(Gal 2:15-16) “We who are Jews by birth and not ‘Gentile sinners’ 16 know that a man is not justified by observing the law, but by faith in Jesus Christ. So we, too, have put our faith in Christ Jesus that we may be justified by faith in Christ and not by observing the law, because by observing the law no one will be justified.
Not surprisingly, the first “justified” is also present, indicative middle (present action), showing how the brilliant Paul brings his argument full circle from the first to last mention of the word in Galatians. A man is “not justified right now by observing the law, but by faith in Jesus Christ.” Again, he’s not looking back to a past saving event.
(Gal 3:11) Clearly no one is justified before God by the law, because, “The righteous will live by faith.”
“Justified” is present, indicative passive, meaning action taking place right now: presently justified.
Thus, the idea of being “justified” by faith is not a reference to a special, better, more gracious forgiveness we get only when baptized, but to the nature of the forgiveness we receive from beginning to end.
All doubt is removed by —
(Rom 5:7-8 ESV) 7 For one will scarcely die for a righteous person–though perhaps for a good person one would dare even to die — 8 but God shows his love for us in that while we were still sinners, Christ died for us.
Before we were saved, we were “sinners,” not good and not righteous. In Rom 5:10, he says we were “enemies.” In v. 9, he says we were subject to God’s wrath.
And yet, despite being God’s enemies, Christ died for us.
(Rom 5:9 ESV) 9 Since, therefore, we have now been justified by his blood, much more shall we be saved by him from the wrath of God.
And when he died for us, we were “justified” (aorist, participle) by his blood and saved. The aorist participle is not continuous and refers to action prior to the main verb (shall be saved). “Justified” isn’t redefined by Paul but rather Paul uses the form of the verb appropriate to refer to initially becoming justified.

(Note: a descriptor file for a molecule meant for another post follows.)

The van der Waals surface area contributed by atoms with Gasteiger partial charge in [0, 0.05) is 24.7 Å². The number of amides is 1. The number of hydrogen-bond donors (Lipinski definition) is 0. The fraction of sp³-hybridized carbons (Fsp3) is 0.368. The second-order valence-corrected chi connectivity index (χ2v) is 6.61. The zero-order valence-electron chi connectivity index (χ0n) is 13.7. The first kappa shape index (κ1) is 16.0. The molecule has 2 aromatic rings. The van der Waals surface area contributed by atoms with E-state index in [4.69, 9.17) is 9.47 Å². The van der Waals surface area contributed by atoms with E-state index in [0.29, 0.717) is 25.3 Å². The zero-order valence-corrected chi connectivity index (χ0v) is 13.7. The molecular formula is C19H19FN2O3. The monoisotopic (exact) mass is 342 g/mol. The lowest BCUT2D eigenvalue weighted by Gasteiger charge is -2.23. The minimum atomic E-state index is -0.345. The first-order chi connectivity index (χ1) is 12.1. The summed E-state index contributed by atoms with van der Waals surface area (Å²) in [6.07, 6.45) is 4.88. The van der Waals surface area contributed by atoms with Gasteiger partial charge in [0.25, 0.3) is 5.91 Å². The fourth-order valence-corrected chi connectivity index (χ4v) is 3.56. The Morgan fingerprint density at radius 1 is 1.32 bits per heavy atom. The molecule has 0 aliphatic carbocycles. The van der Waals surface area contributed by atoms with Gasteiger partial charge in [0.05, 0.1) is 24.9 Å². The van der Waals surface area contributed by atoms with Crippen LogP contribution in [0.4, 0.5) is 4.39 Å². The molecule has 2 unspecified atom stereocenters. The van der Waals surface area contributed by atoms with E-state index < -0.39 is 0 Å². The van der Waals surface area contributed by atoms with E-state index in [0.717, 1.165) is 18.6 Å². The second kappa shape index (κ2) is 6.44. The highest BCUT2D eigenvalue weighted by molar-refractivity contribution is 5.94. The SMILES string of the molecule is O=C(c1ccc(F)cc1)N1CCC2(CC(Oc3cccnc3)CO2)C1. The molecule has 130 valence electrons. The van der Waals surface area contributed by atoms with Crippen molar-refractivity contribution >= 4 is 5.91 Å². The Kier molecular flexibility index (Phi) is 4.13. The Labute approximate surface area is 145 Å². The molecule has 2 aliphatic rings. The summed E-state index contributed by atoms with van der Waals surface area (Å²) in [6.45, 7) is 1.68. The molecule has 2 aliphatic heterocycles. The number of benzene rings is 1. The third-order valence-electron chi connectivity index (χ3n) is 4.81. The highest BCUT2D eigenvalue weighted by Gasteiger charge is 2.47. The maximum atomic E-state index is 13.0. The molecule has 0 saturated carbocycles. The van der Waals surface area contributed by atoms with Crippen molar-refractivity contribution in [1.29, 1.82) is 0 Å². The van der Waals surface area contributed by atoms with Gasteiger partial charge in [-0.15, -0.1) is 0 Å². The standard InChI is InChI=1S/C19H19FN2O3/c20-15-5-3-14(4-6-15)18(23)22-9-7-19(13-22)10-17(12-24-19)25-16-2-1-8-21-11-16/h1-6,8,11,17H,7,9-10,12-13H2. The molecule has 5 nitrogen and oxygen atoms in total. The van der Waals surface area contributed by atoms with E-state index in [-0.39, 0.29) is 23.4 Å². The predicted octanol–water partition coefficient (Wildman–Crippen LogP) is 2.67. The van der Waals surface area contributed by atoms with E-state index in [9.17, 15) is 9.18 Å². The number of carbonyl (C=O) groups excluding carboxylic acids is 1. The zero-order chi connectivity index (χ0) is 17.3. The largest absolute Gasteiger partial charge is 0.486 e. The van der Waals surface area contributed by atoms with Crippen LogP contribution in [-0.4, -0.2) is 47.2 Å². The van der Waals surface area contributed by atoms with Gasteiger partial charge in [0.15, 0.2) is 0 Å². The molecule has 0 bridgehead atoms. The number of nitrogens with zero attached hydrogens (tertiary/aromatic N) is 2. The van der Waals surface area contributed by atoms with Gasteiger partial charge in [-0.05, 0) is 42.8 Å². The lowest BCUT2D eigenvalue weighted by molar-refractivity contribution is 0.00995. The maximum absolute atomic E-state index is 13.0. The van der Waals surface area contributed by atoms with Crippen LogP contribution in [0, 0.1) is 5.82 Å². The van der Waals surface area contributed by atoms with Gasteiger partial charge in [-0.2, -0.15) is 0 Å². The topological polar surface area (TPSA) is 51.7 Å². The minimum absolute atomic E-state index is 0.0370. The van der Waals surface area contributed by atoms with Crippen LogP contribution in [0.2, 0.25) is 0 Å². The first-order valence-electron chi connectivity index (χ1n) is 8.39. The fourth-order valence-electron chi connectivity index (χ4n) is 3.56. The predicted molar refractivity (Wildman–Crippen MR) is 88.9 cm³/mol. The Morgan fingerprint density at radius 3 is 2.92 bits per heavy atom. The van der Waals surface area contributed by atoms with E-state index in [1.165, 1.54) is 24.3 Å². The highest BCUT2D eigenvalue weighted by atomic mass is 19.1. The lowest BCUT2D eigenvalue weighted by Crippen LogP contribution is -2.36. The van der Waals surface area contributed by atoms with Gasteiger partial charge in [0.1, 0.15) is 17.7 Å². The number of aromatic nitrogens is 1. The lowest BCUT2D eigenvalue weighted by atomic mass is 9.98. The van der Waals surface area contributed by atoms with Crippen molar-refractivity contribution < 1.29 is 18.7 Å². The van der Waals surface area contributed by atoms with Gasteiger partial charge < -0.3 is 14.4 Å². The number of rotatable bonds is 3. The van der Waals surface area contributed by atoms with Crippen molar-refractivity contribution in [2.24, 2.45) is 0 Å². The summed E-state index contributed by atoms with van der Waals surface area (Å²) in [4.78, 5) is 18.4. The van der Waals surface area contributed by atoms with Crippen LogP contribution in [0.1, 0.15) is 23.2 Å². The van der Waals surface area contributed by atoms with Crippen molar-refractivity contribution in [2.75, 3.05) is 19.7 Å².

Paul’s point is that we — having been initially justified — are “much more” saved because we are no longer God’s enemies.
(Rom 5:10 ESV) For if while we were enemies we were reconciled to God by the death of his Son, much more, now that we are reconciled, shall we be saved by his life.
It’s so important that Paul says it again! In a Hebraic parallelism, “reconciled to God” parallels “justified by his blood” and “saved … from the wrath of God” parallels “saved by his life.”
Paul makes clear that the salvation of those who’ve already been saved/justified/reconciled is “much more” than the salvation of those who’ve just arisen from the baptistry.
Therefore, the notion that the rules change after our initial justification is entirely correct. But it’s exactly wrong to assert that the standard becomes tougher. Rather, now that we’re part of God’s family, adopted children, and part of the bride of Christ, we are much more saved.
And 20th Century Church of Christ theology cannot cope with this — even though Paul not only says it, he repeats it for emphasis. You see, if you get this wrong, you’ve missed Romans, grace, and salvation by faith.
The hard question is why it’s true.
Next, understanding Romans 4:5.